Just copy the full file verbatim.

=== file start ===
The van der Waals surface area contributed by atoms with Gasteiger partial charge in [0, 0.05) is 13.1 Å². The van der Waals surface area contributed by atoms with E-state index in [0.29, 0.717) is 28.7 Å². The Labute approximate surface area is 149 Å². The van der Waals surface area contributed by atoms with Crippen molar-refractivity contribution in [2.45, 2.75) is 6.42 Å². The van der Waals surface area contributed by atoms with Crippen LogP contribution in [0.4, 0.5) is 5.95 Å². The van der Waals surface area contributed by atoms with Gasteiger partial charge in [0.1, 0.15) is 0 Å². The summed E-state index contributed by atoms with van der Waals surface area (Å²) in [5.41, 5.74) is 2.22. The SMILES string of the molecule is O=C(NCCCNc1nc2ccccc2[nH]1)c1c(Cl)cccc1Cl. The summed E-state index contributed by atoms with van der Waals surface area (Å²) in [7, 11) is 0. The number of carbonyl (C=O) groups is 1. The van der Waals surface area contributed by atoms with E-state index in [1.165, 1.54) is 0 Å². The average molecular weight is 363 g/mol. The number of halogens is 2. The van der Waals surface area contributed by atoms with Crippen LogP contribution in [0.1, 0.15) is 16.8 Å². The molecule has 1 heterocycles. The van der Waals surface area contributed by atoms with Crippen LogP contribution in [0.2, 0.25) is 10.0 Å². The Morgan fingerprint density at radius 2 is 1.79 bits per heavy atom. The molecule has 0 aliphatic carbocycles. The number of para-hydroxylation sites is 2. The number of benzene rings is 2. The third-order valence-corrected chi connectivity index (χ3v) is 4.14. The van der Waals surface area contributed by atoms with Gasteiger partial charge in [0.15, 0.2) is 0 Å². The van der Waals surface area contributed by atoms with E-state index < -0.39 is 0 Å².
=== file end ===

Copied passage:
The van der Waals surface area contributed by atoms with Gasteiger partial charge in [0, 0.05) is 13.1 Å². The van der Waals surface area contributed by atoms with E-state index in [0.29, 0.717) is 28.7 Å². The Labute approximate surface area is 149 Å². The van der Waals surface area contributed by atoms with Crippen molar-refractivity contribution in [2.45, 2.75) is 6.42 Å². The van der Waals surface area contributed by atoms with Crippen LogP contribution in [0.4, 0.5) is 5.95 Å². The van der Waals surface area contributed by atoms with Gasteiger partial charge in [0.1, 0.15) is 0 Å². The summed E-state index contributed by atoms with van der Waals surface area (Å²) in [5.41, 5.74) is 2.22. The SMILES string of the molecule is O=C(NCCCNc1nc2ccccc2[nH]1)c1c(Cl)cccc1Cl. The summed E-state index contributed by atoms with van der Waals surface area (Å²) in [7, 11) is 0. The number of carbonyl (C=O) groups is 1. The van der Waals surface area contributed by atoms with E-state index in [1.165, 1.54) is 0 Å². The average molecular weight is 363 g/mol. The number of halogens is 2. The van der Waals surface area contributed by atoms with Crippen LogP contribution in [0.1, 0.15) is 16.8 Å². The molecule has 1 heterocycles. The van der Waals surface area contributed by atoms with Crippen LogP contribution in [0.2, 0.25) is 10.0 Å². The Morgan fingerprint density at radius 2 is 1.79 bits per heavy atom. The molecule has 0 aliphatic carbocycles. The number of para-hydroxylation sites is 2. The number of benzene rings is 2. The third-order valence-corrected chi connectivity index (χ3v) is 4.14. The van der Waals surface area contributed by atoms with Gasteiger partial charge in [0.15, 0.2) is 0 Å². The van der Waals surface area contributed by atoms with E-state index < -0.39 is 0 Å².